As the case comes to us, we must assume that the Union can prove the facts alleged in its amended complaint. It is not, however, proper to assume that the Union can prove facts that it has not alleged or that the defendants have violated the antitrust laws in ways that have not been alleged.
The Union had an adequate opportunity to amend its pleading to add factual allegations demonstrating that the District Court's decision to dismiss the complaint was based on a misunderstanding of its antitrust claim.
We first note that the Union's most specific claims of injury involve matters that are not subject to review under the antitrust laws. The amended complaint alleges that the defendants have breached their collective-bargaining agreements in various ways, and that they have manipulated their corporate names and corporate status in order to divert business to nonunion divisions or firms that they actually control. Such deceptive diversion of business to the nonunion portion of a so-called "double-breasted" operation might constitute a breach of contract, an unfair labor practice, or perhaps even a common-law fraud or deceit, but in the context of the bargaining relationship between the parties to this litigation, such activities are plainly not subject to review under the federal antitrust laws. Similarly, the charge that the defendants "advocated, encouraged, induced, and aided nonmembers . . . to refuse to enter into collective bargaining relationships" with the Union (¶ 24(3)) does not describe an antitrust violation.
In analyzing the antitrust allegations in the amended complaint, we therefore construe the references to "contractors and subcontractors who are not signatories to collective bargaining agreements" as referring to completely independent nonunion firms rather than to operations covertly controlled by one or more defendants.
The Court of Appeals did not reverse the District Court's dismissal of the complaint with regard to these allegations. 648 F.2d, at 531-532, 537, 540.
The Union's antitrust claims arise from alleged restraints caused by defendants in the market for construction contracting and subcontracting. The complaint alleges that defendants "coerced" two classes of persons: (1) landowners and others who let construction contracts, i. e., the defendants' customers and potential customers; and (2) general contractors, i. e., defendants' competitors and defendants themselves. Coercion against the members of both classes was designed to induce them to give some of their business — but not necessarily all of it — to nonunion firms. Although the pleading does not allege that the coercive conduct increased the aggregate share of nonunion firms in the market, it does allege that defendants' activities weakened and restrained the trade "of certain contractors." See n. 4, supra. Thus, particular victims of coercion may have diverted particular contracts to nonunion firms and thereby caused certain unionized subcontractors to lose some business.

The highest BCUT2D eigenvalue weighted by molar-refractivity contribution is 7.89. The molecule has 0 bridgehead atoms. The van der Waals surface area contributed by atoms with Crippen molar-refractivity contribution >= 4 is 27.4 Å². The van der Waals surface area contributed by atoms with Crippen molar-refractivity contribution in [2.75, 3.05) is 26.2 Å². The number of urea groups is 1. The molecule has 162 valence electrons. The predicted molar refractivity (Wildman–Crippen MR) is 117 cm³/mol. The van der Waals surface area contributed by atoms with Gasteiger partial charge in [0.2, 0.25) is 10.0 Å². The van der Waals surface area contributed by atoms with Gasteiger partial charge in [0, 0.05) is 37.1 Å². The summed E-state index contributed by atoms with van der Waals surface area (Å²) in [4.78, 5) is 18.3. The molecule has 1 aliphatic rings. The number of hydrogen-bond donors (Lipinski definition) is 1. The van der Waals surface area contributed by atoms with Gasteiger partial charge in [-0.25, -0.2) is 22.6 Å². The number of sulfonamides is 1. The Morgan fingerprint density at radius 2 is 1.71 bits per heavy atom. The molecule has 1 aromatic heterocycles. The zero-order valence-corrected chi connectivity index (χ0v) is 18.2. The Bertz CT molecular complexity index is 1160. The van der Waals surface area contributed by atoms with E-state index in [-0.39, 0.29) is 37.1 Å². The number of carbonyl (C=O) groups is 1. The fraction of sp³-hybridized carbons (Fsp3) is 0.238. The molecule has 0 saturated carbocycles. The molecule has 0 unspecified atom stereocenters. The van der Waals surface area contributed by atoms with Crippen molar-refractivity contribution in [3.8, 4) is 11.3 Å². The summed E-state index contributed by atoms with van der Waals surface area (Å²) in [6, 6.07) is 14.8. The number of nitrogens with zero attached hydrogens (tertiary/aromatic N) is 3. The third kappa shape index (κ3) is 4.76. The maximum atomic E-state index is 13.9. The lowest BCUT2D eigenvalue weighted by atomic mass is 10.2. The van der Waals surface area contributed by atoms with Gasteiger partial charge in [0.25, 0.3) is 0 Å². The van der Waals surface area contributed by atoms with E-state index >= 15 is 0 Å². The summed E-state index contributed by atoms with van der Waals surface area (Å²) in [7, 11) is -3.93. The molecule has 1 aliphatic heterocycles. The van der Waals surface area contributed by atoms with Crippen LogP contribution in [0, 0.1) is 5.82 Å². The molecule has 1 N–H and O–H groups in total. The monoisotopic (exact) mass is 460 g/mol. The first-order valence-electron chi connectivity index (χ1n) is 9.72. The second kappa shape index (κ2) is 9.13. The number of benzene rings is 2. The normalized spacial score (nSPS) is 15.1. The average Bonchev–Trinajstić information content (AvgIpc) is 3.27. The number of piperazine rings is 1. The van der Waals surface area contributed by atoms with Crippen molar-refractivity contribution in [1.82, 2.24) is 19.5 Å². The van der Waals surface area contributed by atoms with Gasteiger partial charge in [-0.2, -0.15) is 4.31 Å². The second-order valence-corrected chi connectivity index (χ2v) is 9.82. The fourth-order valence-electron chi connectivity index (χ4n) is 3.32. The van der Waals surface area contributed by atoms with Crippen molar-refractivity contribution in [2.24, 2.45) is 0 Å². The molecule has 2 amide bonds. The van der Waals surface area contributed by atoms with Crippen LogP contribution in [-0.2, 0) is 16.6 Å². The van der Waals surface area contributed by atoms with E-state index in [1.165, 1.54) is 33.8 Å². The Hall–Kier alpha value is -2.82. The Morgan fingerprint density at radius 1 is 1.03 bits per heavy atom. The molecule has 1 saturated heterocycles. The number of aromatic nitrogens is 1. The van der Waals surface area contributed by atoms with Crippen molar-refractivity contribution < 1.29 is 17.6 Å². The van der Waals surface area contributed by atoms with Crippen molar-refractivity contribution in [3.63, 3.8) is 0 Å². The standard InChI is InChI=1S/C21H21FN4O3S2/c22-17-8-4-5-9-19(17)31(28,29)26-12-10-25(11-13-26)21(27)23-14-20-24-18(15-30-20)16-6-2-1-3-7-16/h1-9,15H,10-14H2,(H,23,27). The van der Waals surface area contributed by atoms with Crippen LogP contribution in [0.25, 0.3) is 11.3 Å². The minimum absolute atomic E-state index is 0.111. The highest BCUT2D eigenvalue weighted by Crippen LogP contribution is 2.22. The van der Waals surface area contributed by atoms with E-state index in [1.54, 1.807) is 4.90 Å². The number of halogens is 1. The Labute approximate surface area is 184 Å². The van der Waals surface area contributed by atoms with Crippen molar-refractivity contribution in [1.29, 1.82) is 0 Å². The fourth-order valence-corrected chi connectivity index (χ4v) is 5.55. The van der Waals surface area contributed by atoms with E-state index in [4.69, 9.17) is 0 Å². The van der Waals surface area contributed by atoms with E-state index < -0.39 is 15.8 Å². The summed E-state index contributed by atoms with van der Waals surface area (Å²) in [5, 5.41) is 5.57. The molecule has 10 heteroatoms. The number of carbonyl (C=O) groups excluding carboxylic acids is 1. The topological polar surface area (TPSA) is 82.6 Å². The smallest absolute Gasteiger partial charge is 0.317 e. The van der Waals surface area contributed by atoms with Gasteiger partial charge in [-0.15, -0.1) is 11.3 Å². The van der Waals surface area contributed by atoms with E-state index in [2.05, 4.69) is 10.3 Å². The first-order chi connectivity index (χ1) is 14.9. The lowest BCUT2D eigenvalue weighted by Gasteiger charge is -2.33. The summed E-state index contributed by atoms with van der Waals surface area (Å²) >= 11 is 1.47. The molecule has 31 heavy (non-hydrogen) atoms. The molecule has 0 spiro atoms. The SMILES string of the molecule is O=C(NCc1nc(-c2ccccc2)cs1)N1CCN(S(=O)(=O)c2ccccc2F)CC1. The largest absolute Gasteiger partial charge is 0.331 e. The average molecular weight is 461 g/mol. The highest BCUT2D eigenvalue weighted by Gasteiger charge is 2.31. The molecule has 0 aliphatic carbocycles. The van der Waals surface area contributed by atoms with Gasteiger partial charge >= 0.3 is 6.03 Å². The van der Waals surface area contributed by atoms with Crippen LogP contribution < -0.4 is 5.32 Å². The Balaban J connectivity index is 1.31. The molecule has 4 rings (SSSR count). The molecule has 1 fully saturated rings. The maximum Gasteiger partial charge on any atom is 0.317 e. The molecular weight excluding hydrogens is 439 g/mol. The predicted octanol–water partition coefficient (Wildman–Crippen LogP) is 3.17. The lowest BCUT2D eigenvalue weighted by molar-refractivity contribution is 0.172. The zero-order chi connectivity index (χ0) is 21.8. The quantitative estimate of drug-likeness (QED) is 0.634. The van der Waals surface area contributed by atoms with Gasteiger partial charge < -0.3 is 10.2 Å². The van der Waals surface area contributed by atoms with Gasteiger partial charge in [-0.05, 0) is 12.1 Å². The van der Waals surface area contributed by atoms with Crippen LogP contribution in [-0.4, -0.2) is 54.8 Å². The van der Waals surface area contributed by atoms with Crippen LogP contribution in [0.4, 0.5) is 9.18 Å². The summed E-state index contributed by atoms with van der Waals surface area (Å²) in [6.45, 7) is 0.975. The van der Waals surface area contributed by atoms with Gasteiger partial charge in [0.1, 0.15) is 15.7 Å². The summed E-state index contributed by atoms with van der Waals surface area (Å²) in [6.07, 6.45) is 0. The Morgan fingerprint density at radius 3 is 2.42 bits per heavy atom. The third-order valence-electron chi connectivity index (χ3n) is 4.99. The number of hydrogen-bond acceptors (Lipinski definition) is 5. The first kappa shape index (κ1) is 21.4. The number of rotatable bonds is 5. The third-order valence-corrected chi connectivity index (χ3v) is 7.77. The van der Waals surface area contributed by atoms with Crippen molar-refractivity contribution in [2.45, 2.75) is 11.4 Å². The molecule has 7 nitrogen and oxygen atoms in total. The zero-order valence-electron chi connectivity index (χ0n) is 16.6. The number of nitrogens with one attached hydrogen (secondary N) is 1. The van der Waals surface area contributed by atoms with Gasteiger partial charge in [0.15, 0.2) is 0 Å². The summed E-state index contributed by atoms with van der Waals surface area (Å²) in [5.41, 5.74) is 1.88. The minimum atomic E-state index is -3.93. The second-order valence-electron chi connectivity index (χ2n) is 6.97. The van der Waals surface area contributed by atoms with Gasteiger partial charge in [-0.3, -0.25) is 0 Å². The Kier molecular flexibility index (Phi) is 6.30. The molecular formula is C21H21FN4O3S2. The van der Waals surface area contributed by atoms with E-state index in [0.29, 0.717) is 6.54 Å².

See Brief for Respondents 37. There is no allegation of wrongful conduct directed at nonunion subcontracting firms. We therefore assume that, if any nonunion firms refused to bargain with the Union because of the conspiracy, they did so because they were rewarded with business they would not otherwise have obtained. Thus, nonunion firms could not be considered victims of the conspiracy; rather, they appear to have been its indirect beneficiaries. None are named either as defendants or as co-conspirators.
The amended complaint also does not allege any restraint on competition in the market for labor union services. Unlike the two cases involving union plaintiffs cited by the Court of Appeals, see n. 10, supra, in this case there is no claim that competition between rival unions has been injured or even that any rival unions exist.
The complaint does not specify the nature of the "coercion." It does not, for example, allege that the defendants refused to deal with all members of either of the two classes of persons against whom coercion was applied. Indeed, it is highly improbable that the defendants — all of whom are signatories to union contracts — would refuse to deal with all of their customers and potential customers in an attempt to divert all of their business to nonunion firms.
There is no allegation that any person subjected to coercion was required to deal exclusively with nonunion firms.
We think the Court of Appeals properly assumed that such coercion might violate the antitrust laws. An agreement to restrain trade may be unlawful even though it does not entirely exclude its victims from the market. See Associated Press v. United States, 326 U.S. 1, 17 (1945). Coercive activity that prevents its victims from making free choices between market alternatives is inherently destructive of competitive conditions and may be condemned even without proof of its actual market effect. Cf. Klors, Inc. v. Broadway-Hale Stores, Inc., 359 U.S. 207, 210-214 (1959).
Had the District Court required the Union to describe the nature of the alleged coercion with particularity before ruling on the motion to dismiss, it might well have been evident that no violation of law had been alleged. In making the contrary assumption for purposes of our decision, we are perhaps stretching the rule of Conley v. Gibson, 355 U.S. 41, 47-48 (1957), too far. Certainly in a case of this magnitude, a district court must retain the power to insist upon some specificity in pleading before allowing a potentially massive factual controversy to proceed.